Capcom Vancouver began developing Xbox One launch exclusive Dead Rising 3 with Xbox 360 in mind, producer Mike Jones has told OXM, but was simply unable to get early prototypes running on the older hardware.
Update: Jones has clarified his earlier comments in a statement to OXM - apparently, Dead Rising 3 was never formally prototyped on Xbox 360. "The goals we set ourselves for Dead Rising 3 were just not possible on the current systems. We knew it would have to be a next-gen game and Microsoft was supportive of the idea." I've updated the headline (which originally began "Dead Rising 3 was planned for Xbox 360") to reflect this.
Original story follows: "When we started making Dead Rising 3, during prototyping we hit the ceiling on what we could do - this is the size of the world we can make, we can stream it, but we can't do it on Xbox 360," Jones told me at an Xbox One launch event last week.
"And we took it to Microsoft, and we said this is what we're trying to do with Dead Rising, just to share what we know, and they flipped," he continued. "'This is f**king awesome, this is just the kind of thing you should be doing.' And we said 'Well, there's a catch.' And they said: 'What's the catch?' And we said: 'We can't do it on Xbox 360. It's not fitting. It's not working.'
"And that's when they started talking to us about: 'you guys should start targeting next gen. We'll publish, we'll bring you under our security umbrella, we'll start showing you all our crazy secret technologies, what we're planning.'"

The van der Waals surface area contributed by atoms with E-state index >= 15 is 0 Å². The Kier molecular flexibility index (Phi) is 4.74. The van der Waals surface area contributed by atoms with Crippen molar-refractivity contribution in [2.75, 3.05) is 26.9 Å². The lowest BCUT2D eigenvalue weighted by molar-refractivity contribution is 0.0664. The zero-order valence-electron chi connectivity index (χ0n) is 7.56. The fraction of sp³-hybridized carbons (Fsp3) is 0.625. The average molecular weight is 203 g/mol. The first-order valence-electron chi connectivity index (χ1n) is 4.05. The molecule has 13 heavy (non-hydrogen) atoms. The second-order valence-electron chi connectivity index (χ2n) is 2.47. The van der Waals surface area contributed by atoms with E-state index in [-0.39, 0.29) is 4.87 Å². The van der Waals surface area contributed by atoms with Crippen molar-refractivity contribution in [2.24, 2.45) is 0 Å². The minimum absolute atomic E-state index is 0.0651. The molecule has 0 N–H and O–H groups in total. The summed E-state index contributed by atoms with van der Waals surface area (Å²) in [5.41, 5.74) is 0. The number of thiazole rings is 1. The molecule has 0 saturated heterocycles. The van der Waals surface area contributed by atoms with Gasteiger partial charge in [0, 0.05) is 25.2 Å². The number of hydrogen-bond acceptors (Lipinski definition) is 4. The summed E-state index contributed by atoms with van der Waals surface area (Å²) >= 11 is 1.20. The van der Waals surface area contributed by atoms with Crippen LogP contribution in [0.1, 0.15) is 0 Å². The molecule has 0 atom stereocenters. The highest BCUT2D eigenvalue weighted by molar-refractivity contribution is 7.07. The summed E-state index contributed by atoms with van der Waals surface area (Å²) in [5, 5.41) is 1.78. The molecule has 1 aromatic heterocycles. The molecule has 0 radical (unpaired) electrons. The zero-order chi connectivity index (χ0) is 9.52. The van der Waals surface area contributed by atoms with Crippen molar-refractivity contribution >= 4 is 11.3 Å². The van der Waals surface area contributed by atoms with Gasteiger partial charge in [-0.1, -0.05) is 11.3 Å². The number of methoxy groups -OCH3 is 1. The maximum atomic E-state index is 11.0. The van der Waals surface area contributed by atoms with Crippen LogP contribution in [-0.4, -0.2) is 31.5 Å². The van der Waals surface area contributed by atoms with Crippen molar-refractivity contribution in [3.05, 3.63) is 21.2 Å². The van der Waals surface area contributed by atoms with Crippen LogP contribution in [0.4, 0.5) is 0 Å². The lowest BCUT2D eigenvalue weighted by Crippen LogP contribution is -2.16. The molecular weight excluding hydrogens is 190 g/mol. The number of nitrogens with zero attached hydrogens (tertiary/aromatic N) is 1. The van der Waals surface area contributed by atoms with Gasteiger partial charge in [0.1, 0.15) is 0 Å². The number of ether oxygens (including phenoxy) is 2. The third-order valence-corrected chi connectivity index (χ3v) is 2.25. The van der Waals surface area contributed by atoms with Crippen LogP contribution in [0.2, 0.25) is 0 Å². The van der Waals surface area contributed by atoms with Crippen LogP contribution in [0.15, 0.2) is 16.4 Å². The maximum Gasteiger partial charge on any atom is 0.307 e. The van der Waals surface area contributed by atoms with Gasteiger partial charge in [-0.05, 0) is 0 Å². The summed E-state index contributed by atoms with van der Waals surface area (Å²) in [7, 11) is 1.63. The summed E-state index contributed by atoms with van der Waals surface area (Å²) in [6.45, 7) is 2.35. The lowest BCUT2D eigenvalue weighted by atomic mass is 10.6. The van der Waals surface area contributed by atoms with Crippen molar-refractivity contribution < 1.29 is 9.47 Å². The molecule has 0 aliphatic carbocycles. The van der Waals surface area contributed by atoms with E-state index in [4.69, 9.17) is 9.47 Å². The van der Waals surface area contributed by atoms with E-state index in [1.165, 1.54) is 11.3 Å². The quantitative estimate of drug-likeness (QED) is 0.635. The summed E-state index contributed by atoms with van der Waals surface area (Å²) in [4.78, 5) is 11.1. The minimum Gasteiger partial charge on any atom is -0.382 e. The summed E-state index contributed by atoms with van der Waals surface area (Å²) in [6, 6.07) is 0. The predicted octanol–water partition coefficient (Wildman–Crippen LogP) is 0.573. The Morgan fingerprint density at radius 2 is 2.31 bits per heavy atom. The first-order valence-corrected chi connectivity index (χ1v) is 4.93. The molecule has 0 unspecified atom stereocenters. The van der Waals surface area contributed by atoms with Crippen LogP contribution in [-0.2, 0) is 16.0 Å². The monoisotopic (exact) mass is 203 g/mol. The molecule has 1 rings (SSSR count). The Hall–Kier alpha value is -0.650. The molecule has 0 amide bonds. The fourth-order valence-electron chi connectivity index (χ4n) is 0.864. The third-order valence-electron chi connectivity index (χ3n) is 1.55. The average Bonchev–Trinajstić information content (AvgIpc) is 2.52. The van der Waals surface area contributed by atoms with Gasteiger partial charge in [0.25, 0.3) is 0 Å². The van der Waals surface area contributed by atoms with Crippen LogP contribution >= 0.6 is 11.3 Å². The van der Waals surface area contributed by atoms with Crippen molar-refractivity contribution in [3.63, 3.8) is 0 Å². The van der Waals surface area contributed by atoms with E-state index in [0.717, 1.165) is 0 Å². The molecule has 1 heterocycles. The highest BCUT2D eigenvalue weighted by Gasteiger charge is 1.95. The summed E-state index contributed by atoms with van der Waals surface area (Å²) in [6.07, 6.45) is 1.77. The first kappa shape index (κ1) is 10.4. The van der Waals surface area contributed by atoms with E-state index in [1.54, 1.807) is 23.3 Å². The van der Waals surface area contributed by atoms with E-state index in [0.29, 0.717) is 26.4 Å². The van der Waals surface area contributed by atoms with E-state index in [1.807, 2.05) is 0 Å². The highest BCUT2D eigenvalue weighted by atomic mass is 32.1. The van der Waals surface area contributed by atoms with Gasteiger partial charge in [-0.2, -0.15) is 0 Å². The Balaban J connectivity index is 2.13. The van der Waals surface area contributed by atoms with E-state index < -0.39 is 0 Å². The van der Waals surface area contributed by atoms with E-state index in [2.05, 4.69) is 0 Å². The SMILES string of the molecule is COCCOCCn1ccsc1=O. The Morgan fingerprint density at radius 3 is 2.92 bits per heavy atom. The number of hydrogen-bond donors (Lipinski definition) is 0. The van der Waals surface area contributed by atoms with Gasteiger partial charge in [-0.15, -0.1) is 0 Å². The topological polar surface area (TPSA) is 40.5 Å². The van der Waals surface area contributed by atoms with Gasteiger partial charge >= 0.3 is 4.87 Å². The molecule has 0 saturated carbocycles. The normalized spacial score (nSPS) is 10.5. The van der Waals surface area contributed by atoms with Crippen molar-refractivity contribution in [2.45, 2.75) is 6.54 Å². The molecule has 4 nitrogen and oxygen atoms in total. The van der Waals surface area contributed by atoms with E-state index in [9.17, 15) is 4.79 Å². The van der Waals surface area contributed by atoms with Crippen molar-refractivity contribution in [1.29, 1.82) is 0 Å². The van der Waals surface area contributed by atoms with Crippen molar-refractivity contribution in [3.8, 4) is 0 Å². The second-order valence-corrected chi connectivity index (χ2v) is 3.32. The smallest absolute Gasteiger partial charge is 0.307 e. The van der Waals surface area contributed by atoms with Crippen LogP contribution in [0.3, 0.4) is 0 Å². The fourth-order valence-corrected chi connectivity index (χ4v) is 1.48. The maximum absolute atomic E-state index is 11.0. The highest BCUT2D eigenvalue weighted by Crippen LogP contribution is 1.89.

Dead Rising 3 has been developed almost entirely at Capcom Vancouver, which has taken over custodianship of the franchise from Capcom's Japanese teams, having proved itself with Dead Rising 2 and subsequent spin-off editions. The studio's proximity to Microsoft has proven useful, Jones explained.
"They helped to solve problems. We're in Vancouver, they're in Seattle, right, so the back and forth is amazing. We had engineers come live in the studio for a while, we'd go and visit them all the time. And they absolutely helped us make the game that we always wanted to make, and because of the power of the Xbox One and all the support we got from Microsoft.
"And because of our mutual history with Dead Rising 1 and Dead Rising 2 that they were already big fans of the franchise, and thought it would be great for Xbox One, and we got to make the game that we always wanted to make. So it was a beautiful partnership."
Though not quite as pretty as Ryse or Forza, games Jones regards with undisguised envy, Dead Rising 3 boasts some terrifyingly complex AI and procedural content systems - hundreds of zombies throng its streets, each aware of the player, its surroundings and the activities of other zombies. Set fire to one zombie, and the blaze will spread naturalistically to other corpses. According to Capcom, the game's graphical fidelity compares to that of a linear shooter, like Uncharted, but that's a level of finish that's sustained across a vast, streaming open world.
Jones and co already have a few ideas for Dead Rising 4. The developer has apparently tried its hand at four player co-op, but has been unable to sort out the associated networking difficulties in time for release.